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Dr. David Cifu
VA researcher Dr. David Cifu has been awarded the Paul B. Magnuson Award in recognition of his contributions to the understanding of traumatic brain injury, polytrauma, and neurodegenerative disease in Veterans. The award is VA Rehabilitation Research and Development Service's highest honor.
Cifu is an internationally recognized expert on polytrauma—complex injuries sustained in combat that can include TBI, amputation, burns, fractures, and psychological disorders like PTSD. He served as chief of Physical Medicine and Rehabilitation at Hunter Holmes McGuire VA Medical Center from 2006-2010, and is currently VA's senior expert on TBI.
"Dr. Cifu is nationally regarded as VA's leading researcher in combat-related neurotrauma. Through his many collaborative efforts, he has brought together more than 100 researchers to translate neuroscience research to clinical care for Veterans with disability," says J. Ronald Johnson, FACHE, director, Central Virginia VA Health Care System in Richmond.
In addition to his research efforts, Cifu is the founding director of the Virginia Commonwealth University Center for Rehabilitation Sciences and Engineering or CERSE. He is also associate dean for Innovation and Systems Integration at VCU.
Cifu is an accomplished author and has published 230 peer-reviewed articles and co-authored or edited 40 books and book chapters. He is editor-in-chief of Braddom's Physical Medicine and Rehabilitation, a well-respected PM&R text published by Elsevier.
Over his career, Cifu has been funded more than $245 million for 49 research grants. He was the principal investigator for the VA/DOD Chronic Effects of Neurotrauma Consortium (CENC), and is now leading its successor, the Long-term Impact of Military Relevant Brain Injury Consortium or LIMBIC.
CENC was created in response to a 2012 executive order by former President Obama to address traumatic brain injury and its outcomes, especially in Veterans and service members who were injured during service in Iraq and Afghanistan. The Consortium, which received $62 million in funding from VA and DoD, was originally established in 2013 to focus on the basic science behind TBI, its late-life outcomes, and to identify service members most susceptible to its effects.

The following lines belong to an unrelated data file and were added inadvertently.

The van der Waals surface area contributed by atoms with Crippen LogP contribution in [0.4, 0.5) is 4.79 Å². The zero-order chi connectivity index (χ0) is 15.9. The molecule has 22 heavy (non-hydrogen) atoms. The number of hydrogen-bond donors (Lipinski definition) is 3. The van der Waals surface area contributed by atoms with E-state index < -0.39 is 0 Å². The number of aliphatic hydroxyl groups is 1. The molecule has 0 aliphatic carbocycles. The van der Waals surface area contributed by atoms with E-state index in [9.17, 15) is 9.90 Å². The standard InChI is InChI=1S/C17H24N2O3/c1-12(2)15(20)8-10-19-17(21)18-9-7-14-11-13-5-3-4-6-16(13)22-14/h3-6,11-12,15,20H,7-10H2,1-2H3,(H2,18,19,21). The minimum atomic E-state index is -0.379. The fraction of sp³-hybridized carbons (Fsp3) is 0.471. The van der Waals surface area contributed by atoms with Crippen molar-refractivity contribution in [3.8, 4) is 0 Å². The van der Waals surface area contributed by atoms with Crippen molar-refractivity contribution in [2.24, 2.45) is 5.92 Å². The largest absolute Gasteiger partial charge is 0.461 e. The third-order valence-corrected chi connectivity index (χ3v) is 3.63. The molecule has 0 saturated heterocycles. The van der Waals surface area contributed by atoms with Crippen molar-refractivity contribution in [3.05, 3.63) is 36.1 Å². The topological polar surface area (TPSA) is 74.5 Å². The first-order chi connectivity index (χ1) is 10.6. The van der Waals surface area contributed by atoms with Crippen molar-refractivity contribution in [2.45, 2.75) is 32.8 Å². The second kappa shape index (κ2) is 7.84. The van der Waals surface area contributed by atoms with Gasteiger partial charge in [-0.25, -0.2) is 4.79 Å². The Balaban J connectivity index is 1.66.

LIMBIC—which received $50 million in funding from VA and DOD in 2019—will prospectively follow more than 3,000 Veterans and service members for the duration of the grant funding, representing all U.S. conflicts dating back to World War II. A majority of study participants (80%) have sustained at least one mild TBI and many have multiple co-morbid conditions. Researchers seek to unlock the mysteries of military concussion and recovery, according to Cifu. "We're poised to dive more deeply into the research aims to produce actionable findings that will improve the care of Veterans and service members and enhance the quality of life for America's heroes," he notes.
A second study aim has led to the establishment of a database of military and VA health records, disability assessments, and other information for more than 2 million Veterans and service members who were involved in U.S. conflicts or war.
Since 2013, LIMBIC-CENC has together a team of over 100 researchers from 15 VA medical centers, 18 affiliate universities, and nine DOD facilities across 22 states.
To view a video describing the LIMBIC consortium, see "VCU Leads $50 Million Traumatic Brain Injury Research Grant."
The Magnuson Award honors the life and legacy of surgeon Dr. Paul B. Magnuson, who continuously sought new treatments and devices for his patients as they faced disability. Magnuson understood his duty, not just to cure, but to also restore a patient "to his family, his job, and his life."